"The Words of Svend Herlufsen" by Knut Hamsun

 my translation of "Svend Herlufsens Ord" from Det Vilde Kor, 1904

My beloved is like this I say

In the East Indies lives a predatory spider,
a creature the color of a red orchid.
In the middle of the day it lies about contorted,
with legs spread wide and belly up it lays there.
Motionless, the spider seems dead.

The butterfly knows nothing of the spider,
and down to the red orchid he flutters on a whim,
just a beautiful flower laying below him.
The butterfly will not fly back up from there.
Into the arms of death he flew.

The orchid will go on laying there, unmoving as before.
To it new butterflies will come and die, always more.
And after each the flower will again unmoving lay.

My beloved is like this I say.

Do you want to know

Do you want to know that love that only she can profess
and how hot your own fire will burn when awakened?
Then seize her and hold her to your wicked breast
— that is, if she allows herself to be taken.

Do you want to know how to keep her love for you
and how to stop her from ever leaving?
Then grip her by the arm, never let her out of view,
and with your whip give her a beating.

I have this

I have this: a single thought pursues me,
an odd pain pulsing in my forehead,
the coming breakdown of my sanity.
Through my veins a fiery waltz spreads
and beneath my feet the floor turns red —
The chimney is howling — the Devil howling with glee,
and the fire leaves a strange soot instead.

Dear God! I hurry to the room above,
I stand and look out for the moon there,
and I see only the face of a dove,
crouched and curled up without a care.
Together we two coo blindly as a pair.
With the fire dead came the darkness I've such fear of.
My heart was left red and rough and bare.

And it was a mighty love for her I did declare,
As my bride at my side she was a godsend.
But what happened ended our joyful affair:
In the dirt I now grovel, to her I attend,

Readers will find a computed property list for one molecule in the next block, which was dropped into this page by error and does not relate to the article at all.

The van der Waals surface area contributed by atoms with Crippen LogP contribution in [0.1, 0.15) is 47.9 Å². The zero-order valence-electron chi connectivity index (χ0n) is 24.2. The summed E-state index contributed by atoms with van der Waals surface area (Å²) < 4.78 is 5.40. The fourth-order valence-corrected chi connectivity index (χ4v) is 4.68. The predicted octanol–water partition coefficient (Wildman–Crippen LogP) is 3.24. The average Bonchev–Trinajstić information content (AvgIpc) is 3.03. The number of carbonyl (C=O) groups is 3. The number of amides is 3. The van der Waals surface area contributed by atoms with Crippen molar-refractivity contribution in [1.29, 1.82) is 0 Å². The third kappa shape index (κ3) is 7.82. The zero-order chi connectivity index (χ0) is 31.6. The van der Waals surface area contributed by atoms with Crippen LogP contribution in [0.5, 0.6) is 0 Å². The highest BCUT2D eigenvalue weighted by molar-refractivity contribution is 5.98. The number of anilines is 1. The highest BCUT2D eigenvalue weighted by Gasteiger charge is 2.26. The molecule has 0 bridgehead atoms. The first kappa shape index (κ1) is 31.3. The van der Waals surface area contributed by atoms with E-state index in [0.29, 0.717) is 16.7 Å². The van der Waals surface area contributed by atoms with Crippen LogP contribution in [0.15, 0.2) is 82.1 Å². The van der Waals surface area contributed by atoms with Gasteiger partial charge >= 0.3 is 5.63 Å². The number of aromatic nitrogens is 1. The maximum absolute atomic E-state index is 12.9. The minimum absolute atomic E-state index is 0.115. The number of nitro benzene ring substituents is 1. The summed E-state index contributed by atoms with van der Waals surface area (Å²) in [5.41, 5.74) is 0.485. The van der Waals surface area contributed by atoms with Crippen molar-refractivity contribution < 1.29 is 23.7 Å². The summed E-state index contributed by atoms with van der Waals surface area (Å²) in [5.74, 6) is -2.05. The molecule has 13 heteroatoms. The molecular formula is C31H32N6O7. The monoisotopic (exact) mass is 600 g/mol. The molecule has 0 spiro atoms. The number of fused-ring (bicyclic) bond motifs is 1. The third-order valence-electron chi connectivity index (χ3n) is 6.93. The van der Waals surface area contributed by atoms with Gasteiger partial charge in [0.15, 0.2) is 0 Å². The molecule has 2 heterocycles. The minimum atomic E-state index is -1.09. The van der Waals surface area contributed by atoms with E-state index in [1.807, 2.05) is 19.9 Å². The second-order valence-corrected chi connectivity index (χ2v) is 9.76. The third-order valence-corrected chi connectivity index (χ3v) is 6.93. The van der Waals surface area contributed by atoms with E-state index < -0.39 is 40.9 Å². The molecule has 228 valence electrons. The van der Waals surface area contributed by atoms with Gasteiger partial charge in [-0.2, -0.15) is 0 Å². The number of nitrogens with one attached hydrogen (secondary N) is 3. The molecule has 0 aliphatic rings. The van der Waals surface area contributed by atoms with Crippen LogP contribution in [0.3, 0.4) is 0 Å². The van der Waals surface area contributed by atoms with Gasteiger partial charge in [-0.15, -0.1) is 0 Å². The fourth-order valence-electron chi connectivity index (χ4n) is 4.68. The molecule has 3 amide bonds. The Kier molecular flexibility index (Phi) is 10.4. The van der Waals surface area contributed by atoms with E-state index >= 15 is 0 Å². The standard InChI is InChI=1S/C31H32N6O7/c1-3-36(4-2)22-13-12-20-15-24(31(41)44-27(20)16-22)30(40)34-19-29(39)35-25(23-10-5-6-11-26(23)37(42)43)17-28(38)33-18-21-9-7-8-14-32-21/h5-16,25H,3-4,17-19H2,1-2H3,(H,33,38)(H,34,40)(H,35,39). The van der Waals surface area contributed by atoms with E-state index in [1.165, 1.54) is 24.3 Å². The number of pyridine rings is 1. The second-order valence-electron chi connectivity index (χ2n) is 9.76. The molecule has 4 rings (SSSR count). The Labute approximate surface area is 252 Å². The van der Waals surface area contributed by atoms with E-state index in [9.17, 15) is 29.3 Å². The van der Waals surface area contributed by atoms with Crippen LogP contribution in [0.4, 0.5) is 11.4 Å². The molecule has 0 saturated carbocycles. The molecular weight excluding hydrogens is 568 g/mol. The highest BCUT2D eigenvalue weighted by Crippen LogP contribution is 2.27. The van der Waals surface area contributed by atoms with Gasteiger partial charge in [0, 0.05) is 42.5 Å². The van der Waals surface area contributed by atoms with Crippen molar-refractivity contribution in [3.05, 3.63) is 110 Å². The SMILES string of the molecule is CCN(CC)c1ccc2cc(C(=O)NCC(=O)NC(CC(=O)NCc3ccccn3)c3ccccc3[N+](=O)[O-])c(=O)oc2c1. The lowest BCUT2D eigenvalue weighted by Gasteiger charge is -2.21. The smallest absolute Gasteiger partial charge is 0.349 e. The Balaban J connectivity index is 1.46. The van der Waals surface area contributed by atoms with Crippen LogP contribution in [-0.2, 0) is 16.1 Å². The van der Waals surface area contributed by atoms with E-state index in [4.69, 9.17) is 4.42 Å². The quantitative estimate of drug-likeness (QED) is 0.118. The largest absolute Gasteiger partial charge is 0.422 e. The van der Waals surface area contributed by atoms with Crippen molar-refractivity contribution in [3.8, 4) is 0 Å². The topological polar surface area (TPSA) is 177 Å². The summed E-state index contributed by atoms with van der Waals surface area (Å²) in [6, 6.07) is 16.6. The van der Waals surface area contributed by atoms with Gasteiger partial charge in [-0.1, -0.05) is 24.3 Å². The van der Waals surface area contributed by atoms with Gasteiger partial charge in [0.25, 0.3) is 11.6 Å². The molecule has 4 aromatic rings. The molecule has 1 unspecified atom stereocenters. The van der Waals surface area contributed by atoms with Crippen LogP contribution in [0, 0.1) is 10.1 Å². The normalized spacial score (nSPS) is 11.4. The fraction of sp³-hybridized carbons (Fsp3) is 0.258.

Upon her I rely as upon God I depend,
all in vain . . . . . To Hell with this despair!
Will that howling in the chimney never end!

See, the night is life

Listen to how it rumbles on a calm night!
Put an ear to the earth and hear it played:
an insistent sound, familiar yet slight,
a tone that does not fade.
But what is it? Maybe like fermenting wine its sound.
No. More a seething and dissolving and corroding underground
— Or upon the world a kind of scratching made.

What — is it for that silence of night you wait,
where the spring and life itself has its seat?
It comes as a quivering struggle boundless and great,
the animals appearing to meet and greet.
There in their chicanery, chiding and cheating
their testing, tormenting and entreating,
as eye to eye they mate in heat.

At midnight a wanderer makes his escape,
such is your blessed right.
A wound is a wound, and this but a scrape,
a minor change to your plight.
You patch yourself up with laments and prayers,
and drink yourself drunk with despair
— Only then do you feel contrite.

You come upon a procession you will forever remember —
for where are these creatures headed so fast?
To the observer, it is horses ridden along together,
in all their knowing honor stomping past.
— See, the night is life and it is ruled by women,
and men are but oxen over the earth driven
by that tone pulsing on to the last.

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